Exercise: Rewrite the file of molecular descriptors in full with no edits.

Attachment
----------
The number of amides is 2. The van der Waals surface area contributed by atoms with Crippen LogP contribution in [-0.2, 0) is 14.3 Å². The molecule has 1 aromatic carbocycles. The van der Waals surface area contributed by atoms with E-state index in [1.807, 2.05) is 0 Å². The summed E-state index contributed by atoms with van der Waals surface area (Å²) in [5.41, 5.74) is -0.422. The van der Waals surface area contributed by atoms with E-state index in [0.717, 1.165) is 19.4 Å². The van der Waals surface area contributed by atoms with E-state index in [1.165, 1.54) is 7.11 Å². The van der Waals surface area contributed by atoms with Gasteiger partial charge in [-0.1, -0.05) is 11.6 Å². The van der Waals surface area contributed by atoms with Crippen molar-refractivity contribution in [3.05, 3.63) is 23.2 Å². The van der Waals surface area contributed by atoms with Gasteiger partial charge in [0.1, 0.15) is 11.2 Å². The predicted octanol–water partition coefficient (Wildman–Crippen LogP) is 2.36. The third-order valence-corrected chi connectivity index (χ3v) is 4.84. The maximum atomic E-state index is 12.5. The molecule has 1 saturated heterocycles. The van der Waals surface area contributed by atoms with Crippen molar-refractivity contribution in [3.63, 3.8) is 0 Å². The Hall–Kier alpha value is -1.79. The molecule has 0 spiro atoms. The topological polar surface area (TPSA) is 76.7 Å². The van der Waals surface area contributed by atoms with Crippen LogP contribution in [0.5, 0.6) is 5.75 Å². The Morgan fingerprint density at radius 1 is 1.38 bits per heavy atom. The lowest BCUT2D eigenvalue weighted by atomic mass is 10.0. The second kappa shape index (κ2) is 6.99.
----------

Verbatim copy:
The number of amides is 2. The van der Waals surface area contributed by atoms with Crippen LogP contribution in [-0.2, 0) is 14.3 Å². The molecule has 1 aromatic carbocycles. The van der Waals surface area contributed by atoms with E-state index in [1.807, 2.05) is 0 Å². The summed E-state index contributed by atoms with van der Waals surface area (Å²) in [5.41, 5.74) is -0.422. The van der Waals surface area contributed by atoms with E-state index in [0.717, 1.165) is 19.4 Å². The van der Waals surface area contributed by atoms with E-state index in [1.165, 1.54) is 7.11 Å². The van der Waals surface area contributed by atoms with Gasteiger partial charge in [-0.1, -0.05) is 11.6 Å². The van der Waals surface area contributed by atoms with Crippen molar-refractivity contribution in [3.05, 3.63) is 23.2 Å². The van der Waals surface area contributed by atoms with Gasteiger partial charge in [0.1, 0.15) is 11.2 Å². The predicted octanol–water partition coefficient (Wildman–Crippen LogP) is 2.36. The third-order valence-corrected chi connectivity index (χ3v) is 4.84. The maximum atomic E-state index is 12.5. The molecule has 1 saturated heterocycles. The van der Waals surface area contributed by atoms with Crippen molar-refractivity contribution in [3.63, 3.8) is 0 Å². The Hall–Kier alpha value is -1.79. The molecule has 0 spiro atoms. The topological polar surface area (TPSA) is 76.7 Å². The van der Waals surface area contributed by atoms with Crippen LogP contribution in [0.5, 0.6) is 5.75 Å². The Morgan fingerprint density at radius 1 is 1.38 bits per heavy atom. The lowest BCUT2D eigenvalue weighted by atomic mass is 10.0. The second kappa shape index (κ2) is 6.99.